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“Acadia Fag” article investigation completed

Iain Bauer | September 12, 2013

“Acadia Fag” article investigation completed

After an eight month long investigation, which Acadia Student Union President Matthew Rios promised “challenged our understanding of what Acadia culture was,” the joint investigation by the ASU and University Administration concluded their investigation early this summer concerning the allegations made in the infamous essay titled “Acadia Fag” published online last September in The Athenaeum.

The article in question received national coverage and outrage over allegations made in a personal essay by a student who claimed to be the subject of harassment at last year’s frosh concert.  In the essay she describes witnessing a large group chant “fucking faggots” for at least 15 minutes without any intervention by ASU or security staff.  The author also alleged harassment by a student selling her a ticket while calling after her “Yo Fag!  I got you a ticket, Fag!  Hey short-haired Fag, I got you a ticket!”  The author was published under the pseudonym ‘Shane’ and identified herself as a freshman new to Acadia and Wolfville, as well as a “dyke.”  At the time of publication Safety and Security was conducting an internal investigation concerning events that night.

Following the allegations the ASU and University Administration requested a joint investigation be lead by Acadia Equity Officer and former RCMP Officer Meg Townsend.  Townsend decided that the investigation would focus on the three major allegations made in the article, which include the homophobic chants, the harassment by the ticket scalper, and the lack of intervention by ASU and Security staff.

Despite hundreds of students in attendance at the event, with Security and Residence Life staff present, no witnesses were found to validate the claims made in the article.  Safety and Security staff did witness some chanting on the evening in question, however heard no language they perceived as homophobic or initially inappropriate, though it was later stopped.  Many students admitted to hearing or taking part in loud chants in the line-up, both in the investigation and in comments to the article posted online, but all denied hearing any homophobic language.  Accounts of the chants were inconsistent, and some alleged that the chants were sexist in nature with slogans (which were championed later in the year by a now-deleted twitter account claiming to represent the Dennis House Residence) like “Little dicks” and “Tits out.”  Nevertheless, no one admitted to hearing any chants lasting longer than several minutes or those with homophobic language.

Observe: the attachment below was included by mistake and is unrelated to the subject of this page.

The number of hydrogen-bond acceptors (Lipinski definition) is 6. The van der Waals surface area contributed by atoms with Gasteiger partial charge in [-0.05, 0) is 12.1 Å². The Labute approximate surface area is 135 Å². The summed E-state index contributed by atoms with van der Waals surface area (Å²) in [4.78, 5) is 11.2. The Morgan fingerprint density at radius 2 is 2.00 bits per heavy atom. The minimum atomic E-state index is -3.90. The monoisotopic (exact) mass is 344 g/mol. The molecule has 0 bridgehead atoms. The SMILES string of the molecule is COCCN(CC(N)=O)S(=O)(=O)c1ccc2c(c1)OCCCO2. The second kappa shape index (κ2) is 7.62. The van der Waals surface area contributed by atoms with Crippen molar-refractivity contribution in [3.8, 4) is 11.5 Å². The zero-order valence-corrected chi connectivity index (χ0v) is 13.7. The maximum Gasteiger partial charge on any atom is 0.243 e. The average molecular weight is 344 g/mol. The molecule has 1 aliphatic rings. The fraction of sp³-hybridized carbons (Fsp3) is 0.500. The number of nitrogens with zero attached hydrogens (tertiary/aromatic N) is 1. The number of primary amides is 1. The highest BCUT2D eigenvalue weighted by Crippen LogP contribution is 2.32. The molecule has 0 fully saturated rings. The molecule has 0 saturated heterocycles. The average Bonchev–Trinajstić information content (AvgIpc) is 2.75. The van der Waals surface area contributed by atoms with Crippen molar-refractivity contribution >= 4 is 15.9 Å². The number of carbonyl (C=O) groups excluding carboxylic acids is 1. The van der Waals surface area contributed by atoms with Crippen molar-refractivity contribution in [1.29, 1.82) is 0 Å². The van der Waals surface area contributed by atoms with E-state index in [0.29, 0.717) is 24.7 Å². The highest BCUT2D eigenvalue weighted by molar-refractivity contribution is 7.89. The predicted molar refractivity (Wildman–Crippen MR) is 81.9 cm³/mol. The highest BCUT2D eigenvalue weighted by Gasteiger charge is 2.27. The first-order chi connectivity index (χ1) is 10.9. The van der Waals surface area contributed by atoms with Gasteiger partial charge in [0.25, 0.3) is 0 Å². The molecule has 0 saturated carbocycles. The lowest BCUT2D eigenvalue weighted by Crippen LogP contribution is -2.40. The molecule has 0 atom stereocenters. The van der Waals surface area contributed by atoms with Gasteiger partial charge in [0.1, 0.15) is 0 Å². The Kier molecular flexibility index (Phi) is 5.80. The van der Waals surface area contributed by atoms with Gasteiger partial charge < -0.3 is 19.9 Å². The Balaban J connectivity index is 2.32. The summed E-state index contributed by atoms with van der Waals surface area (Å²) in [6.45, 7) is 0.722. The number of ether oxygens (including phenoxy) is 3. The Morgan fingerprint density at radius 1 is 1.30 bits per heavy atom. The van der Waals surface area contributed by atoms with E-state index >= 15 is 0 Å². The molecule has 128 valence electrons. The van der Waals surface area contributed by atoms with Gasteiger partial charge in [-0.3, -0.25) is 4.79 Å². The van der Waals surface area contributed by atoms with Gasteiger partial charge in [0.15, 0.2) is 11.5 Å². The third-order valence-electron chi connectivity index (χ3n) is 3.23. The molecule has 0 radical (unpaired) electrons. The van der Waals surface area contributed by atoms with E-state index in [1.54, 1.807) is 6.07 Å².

The investigation also located the student who sold ‘Shane’ her ticket, who admitted to scalping the ticket, but promised not to have used the homophobic language described in the essay.  Character witnesses also defended the student, arguing they had never witnessed any homophobia from the student.

Townsend’s investigation also discovered Safety and Security’s shuttle service picked ‘Shane’ up that evening to drive her home from the event.  The shuttle drivers told the investigation that she made no complaints or allegations on her ride home.

Rios and Acadia University Vice-President Administration and Finance and CFO Darrell Youden viewed the investigation as a success in both its findings and as “a process set in place to approach these sort of scenarios.”  Rios expressed that he had “extreme faith in our processes.”  Youden went on to point out that the length of the investigation was indicative of how seriously the two administrations were committed to uncovering whether a “larger culture had seen this” which both agreed would have been disappointing.  Rios further argued, “this should re-affirm that this University doesn’t back from investigation, and that is something other institutions should look to.”

Since last year’s frosh events, Safety and Security, Axe Lounge and Residence Life Staff have all received new training in approaching sexual harassment.  Additionally campus harassment policies were put under review and re-written while the Student Union pledged to also engage in a cultural approach to the issue.

Rios reported that expectations have been raised and set, and the outgoing outrage and support concerning the essay confirmed his expectations of the campus. Rios also “challenges our community to remember that these sorts of allegations have a direct impact on careers and affect individuals.”


Read the original article from last September here

Media Credits:  Kelly MacNeil